In the 1943 seminar on "The Inception of Occidental Thinking" Heidegger refers to the "presupposition and fundamental experience of Hegelian metaphysics" (Heraclitus 26). He immediately names it: "that the universe cannot withstand the courage of cognition and must open itself to the will for unconditional certain knowledge (i. e., the will for absolute certainty)" (26). A little later he says: "Hegel ... supposes that the entirety of beings is determined through the will to show itself, i.e., the will to step out into appearance. The highest manner of this appearing is accomplished within, and also for, the thinking of metaphysics, provided that it speaks through the appearing essence of the absolute as it shows itself" (31). To that extent we can assume that the entirety of Heidegger's confrontation with Heraclitus is an attempt to regain a foothold beyond the reach of Hegelian metaphysics, which is Hegelian phenomenology, which is the consummation, or one of them, of the metaphysics of modernity. This will to clear certainty, to clarity, is then counterposed to Heraclitus's purported "obscurity." Heraclitus's obscurity is then the manifestation, the symptom, of a relation to world, to the strife of world and earth, where something quite other than a fake "courage of cognition" based on beyng's self-disclosure to the subject is at stake.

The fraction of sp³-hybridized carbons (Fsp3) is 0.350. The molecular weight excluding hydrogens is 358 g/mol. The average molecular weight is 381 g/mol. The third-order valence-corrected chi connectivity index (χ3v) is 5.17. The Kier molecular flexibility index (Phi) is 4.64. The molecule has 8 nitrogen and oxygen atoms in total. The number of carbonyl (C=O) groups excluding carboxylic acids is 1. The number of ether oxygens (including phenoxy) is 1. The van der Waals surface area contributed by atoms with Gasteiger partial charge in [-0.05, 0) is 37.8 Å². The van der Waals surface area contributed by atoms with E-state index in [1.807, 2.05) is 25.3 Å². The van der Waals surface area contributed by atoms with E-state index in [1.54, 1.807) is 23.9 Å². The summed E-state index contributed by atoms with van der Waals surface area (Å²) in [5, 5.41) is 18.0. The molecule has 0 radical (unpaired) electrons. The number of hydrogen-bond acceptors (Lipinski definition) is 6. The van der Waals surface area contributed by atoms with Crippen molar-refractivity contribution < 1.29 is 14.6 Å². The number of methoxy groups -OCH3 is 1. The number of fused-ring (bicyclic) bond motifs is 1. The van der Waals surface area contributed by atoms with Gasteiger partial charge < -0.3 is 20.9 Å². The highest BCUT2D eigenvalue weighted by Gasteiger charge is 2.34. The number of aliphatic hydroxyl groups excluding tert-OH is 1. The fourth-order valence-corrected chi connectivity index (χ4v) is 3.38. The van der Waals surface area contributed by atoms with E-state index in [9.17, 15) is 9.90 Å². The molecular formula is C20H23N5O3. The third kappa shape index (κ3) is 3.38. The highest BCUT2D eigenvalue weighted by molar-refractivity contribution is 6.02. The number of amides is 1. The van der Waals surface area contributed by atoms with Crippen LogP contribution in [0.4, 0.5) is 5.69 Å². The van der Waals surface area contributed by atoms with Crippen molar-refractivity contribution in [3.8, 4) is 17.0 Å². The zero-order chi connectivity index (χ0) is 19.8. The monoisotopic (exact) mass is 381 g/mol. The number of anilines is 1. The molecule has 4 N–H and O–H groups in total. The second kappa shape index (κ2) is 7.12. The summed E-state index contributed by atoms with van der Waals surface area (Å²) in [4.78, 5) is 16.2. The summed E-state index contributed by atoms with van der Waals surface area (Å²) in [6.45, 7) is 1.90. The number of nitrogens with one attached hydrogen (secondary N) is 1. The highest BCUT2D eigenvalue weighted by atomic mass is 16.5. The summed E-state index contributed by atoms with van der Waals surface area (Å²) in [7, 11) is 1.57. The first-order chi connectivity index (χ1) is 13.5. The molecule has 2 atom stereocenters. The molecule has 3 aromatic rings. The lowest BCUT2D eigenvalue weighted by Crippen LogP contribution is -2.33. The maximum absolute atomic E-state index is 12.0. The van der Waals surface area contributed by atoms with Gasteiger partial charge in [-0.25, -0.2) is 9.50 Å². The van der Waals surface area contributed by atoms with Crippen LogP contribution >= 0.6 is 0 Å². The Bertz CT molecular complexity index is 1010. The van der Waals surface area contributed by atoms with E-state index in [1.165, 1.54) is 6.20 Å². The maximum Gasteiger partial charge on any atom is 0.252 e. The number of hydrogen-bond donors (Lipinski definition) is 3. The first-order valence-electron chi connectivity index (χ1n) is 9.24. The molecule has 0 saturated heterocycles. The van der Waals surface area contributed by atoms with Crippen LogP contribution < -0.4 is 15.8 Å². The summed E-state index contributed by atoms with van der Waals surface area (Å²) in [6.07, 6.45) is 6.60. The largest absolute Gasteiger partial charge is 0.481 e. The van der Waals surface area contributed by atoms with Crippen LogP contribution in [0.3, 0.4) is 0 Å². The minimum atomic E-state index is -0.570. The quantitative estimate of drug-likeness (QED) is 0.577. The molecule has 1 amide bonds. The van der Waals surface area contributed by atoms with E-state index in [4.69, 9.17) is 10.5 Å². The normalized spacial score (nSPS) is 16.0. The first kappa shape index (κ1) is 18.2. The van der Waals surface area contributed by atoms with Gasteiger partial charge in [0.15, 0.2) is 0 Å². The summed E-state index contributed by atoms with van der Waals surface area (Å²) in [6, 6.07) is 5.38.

Let me now turn, only as a pointer, and again for lack of time, to Heidegger's interpretation of Heraclitus 54, which is for Heidegger the "third fragment" in his own classification. The fragment says: "harmonia haphanes phaneres kreitton," which Heidegger translates as "inconspicuous jointure, more precious than the conjoined that insistently pushes toward appearance" (Heraclitus 108). Heidegger explains that the fragment poses an enigma: "the enigma is this: that physis names at once emerging in distinction to submerging (i.e., physis in its relation to kryptesthai) and also names the unified essence of physis and kryptesthai" (119) where the "inconspicuous jointure," that is, the non-priority of emergence, is defined as kreitton, more precious. At this point Heidegger goes back to Hegel and Hegelian dialectics and suggest that there is a "dialectical-speculative" (119) answer to the enigma. It is this: "Emerging and submerging stand in a relation (namely, a relation of philein). They themselves are the links of the relation: the relata. Physis is now the name for one of the relata and, at the same time, the name for the relation itself" (119). The dialectical-speculative answer would claim that thinking itself has the same structure: "within the relation of the presentation of the object, [thinking] is at one and the same time this relation itself and one of the relata of the relation, specifically the 'I' that, in its representing, relates to the object" (119).